In an embodiment, command codes and other information can be uploaded into control unit 54 using calibration images that may be written, adhered or projected onto display surface 24. FIGS. 7 and 8 illustrate examples of such calibration images 72, 74. Calibration images may be displayed on display surface 24 in any suitable manner, including, for example, projecting the images upon or by adhering the images to display surface 24. The calibration images may contain various operational or control information relating to, for example, the address of a peripheral device such as a printer or network adapter, software upgrade information, control and adjustment information, and control information internal to the camera scanning structure per se, such as proper centerline defining for the camera lens, proper focusing and the like.
In one possible arrangement, one or more boundary and/or system calibration images 72, 74 are contained on sheets (e.g., sheets of paper) and are adhered at one or more designated or predetermined locations on display surface 24. For example, as shown in FIG. 1, the system may employ one or more corner boundary calibration images 72 that are viewable by camera 25 and may be used by control unit 54 to, among other things, spatially calculate/calibrate the useful display area or boundaries of display surface 24. The calibration images 72, which may take the form of a sheet such as shown in FIG. 7, may be aligned so that a particular corner 73 is aligned with a corner of the writing area or useful displace surface. In a particular application, control logic programmed into memory 60 is executed by a processor (e.g., CPU 58) to recognize calibration images 72 and processes the data derived from the calibration images to establish the functional or useful boundary of display surface 24.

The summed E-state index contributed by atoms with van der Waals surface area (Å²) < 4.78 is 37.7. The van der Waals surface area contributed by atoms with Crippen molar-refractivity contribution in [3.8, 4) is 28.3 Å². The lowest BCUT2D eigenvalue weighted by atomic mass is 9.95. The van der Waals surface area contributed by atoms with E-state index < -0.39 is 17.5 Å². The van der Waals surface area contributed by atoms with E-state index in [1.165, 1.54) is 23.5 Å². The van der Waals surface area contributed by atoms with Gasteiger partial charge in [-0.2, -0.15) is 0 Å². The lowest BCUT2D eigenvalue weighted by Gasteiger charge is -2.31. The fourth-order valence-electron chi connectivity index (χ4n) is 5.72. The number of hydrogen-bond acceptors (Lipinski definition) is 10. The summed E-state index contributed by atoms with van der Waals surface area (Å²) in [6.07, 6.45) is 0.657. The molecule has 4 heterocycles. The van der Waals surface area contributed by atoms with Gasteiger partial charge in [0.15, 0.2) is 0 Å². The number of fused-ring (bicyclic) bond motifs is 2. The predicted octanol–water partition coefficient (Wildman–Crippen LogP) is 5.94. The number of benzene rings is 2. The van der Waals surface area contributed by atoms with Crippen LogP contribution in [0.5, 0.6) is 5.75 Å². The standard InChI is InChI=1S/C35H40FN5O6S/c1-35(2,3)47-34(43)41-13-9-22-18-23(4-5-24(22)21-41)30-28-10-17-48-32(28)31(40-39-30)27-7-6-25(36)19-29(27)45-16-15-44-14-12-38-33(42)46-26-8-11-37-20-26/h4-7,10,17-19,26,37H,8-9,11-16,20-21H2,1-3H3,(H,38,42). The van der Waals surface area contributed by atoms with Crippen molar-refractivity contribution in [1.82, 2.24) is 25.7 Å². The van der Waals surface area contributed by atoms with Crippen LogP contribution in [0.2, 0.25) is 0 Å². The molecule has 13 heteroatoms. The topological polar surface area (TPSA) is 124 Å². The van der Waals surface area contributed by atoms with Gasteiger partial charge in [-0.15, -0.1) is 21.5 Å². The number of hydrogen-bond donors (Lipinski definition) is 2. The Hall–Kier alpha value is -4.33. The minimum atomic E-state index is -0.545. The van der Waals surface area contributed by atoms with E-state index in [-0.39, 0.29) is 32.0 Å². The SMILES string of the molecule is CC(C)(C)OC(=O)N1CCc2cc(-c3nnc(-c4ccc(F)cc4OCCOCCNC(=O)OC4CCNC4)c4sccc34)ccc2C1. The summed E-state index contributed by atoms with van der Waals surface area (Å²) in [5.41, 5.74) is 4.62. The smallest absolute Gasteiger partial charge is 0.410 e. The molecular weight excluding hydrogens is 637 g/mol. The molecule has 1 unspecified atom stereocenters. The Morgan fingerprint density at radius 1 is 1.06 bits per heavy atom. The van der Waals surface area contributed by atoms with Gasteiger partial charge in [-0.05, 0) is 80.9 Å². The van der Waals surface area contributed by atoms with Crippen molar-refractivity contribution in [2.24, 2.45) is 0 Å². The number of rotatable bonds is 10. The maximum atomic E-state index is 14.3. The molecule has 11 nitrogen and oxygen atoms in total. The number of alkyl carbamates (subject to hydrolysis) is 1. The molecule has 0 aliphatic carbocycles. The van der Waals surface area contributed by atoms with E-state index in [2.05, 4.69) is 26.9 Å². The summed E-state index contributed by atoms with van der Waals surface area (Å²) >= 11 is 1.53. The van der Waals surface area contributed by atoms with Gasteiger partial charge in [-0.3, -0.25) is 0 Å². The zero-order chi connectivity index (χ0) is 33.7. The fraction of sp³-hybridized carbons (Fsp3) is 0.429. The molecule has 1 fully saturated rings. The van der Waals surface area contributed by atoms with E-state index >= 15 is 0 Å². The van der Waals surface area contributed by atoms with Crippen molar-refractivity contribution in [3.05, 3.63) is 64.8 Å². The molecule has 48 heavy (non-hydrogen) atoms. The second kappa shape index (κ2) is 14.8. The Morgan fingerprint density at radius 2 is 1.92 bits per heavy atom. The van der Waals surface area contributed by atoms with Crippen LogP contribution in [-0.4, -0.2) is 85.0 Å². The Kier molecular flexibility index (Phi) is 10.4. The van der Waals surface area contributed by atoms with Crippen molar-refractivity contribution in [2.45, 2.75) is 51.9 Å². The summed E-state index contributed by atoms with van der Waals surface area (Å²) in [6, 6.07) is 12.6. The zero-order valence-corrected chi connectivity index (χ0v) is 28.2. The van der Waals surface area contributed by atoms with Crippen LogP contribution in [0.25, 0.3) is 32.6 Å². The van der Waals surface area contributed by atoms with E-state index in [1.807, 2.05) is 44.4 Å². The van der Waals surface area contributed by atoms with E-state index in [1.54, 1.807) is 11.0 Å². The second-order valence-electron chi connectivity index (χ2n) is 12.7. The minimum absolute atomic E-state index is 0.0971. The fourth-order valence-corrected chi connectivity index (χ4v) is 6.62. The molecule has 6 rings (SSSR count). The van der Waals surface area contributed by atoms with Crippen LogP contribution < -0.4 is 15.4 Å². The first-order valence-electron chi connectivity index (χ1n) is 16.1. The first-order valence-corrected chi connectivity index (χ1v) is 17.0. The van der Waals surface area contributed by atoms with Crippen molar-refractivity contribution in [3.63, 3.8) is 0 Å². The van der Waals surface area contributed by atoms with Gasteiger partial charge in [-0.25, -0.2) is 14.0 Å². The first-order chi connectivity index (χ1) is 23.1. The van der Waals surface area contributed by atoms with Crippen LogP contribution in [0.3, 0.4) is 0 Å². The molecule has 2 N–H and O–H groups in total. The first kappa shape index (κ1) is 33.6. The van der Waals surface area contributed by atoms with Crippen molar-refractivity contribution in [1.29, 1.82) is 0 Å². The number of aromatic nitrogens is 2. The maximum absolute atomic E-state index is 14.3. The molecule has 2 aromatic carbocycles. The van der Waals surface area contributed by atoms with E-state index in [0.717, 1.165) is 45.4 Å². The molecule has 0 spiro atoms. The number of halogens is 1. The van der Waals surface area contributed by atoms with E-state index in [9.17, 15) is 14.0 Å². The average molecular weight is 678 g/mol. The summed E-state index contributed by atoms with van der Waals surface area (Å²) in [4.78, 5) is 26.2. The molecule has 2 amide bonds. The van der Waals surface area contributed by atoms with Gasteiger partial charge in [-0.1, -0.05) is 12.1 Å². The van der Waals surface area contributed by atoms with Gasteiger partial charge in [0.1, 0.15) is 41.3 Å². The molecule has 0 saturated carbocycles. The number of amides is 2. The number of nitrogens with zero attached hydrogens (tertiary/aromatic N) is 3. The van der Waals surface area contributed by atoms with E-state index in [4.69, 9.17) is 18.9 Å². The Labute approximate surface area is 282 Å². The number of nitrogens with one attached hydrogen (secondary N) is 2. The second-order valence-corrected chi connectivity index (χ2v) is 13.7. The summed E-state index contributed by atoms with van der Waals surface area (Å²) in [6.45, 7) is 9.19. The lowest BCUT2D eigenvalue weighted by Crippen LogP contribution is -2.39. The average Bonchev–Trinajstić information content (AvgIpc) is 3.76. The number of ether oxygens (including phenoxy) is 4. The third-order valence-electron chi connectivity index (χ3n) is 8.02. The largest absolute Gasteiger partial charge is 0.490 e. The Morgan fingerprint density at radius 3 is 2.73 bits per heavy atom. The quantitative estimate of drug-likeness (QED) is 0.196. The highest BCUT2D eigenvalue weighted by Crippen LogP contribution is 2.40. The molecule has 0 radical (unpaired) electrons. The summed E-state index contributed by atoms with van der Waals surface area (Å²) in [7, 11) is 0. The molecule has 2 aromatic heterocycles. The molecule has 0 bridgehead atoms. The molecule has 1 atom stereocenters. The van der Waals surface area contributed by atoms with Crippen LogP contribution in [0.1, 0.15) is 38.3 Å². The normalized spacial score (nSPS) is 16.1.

FIGS. 12 and 13 illustrate a method of using contrast in determining the useful boundary of a display surface. FIG. 12 shows how the contrast may be evaluated in a horizontal direction to ascertain the left and right boundaries of a square or rectangular display surface. Similarly, FIG. 13 illustrates how the contrast may be evaluated in a vertical direction to ascertain the upper and lower boundaries of the associated display surface.
In certain embodiments of the system, one or more system calibration images 74 (see, e.g., the image illustrated in FIG. 8) are projected onto the display surface 24 or are placed on or about the surface 24. The system calibration image 74 is preferably positioned at a location that can be captured by the camera 25 with an adequate degree of resolution with respect to the associated image 74. In the image 74 shown in FIG. 8, a line 75 can be used to align the image 74 with a portion of the display surface, e.g., the top of the writing area or the display surface. In one particular embodiment, as generally illustrated in FIG. 1, the system calibration image 74 is positioned generally at or about the top and at a mid-region or center point of the display surface 24 under the outrigger arm 50.
A system calibration image 74 may be used to transmit an encoded command to the camera. In a number of embodiments, the systems will automatically, or otherwise when activated or instructed, search for a system calibration image in a preset or anticipated location. If such an image is present, the system will capture and use the information obtained from the system calibration image to configure the system or its operation. If no such system calibration image is located, the system will typically employ preset or predetermined default system parameters.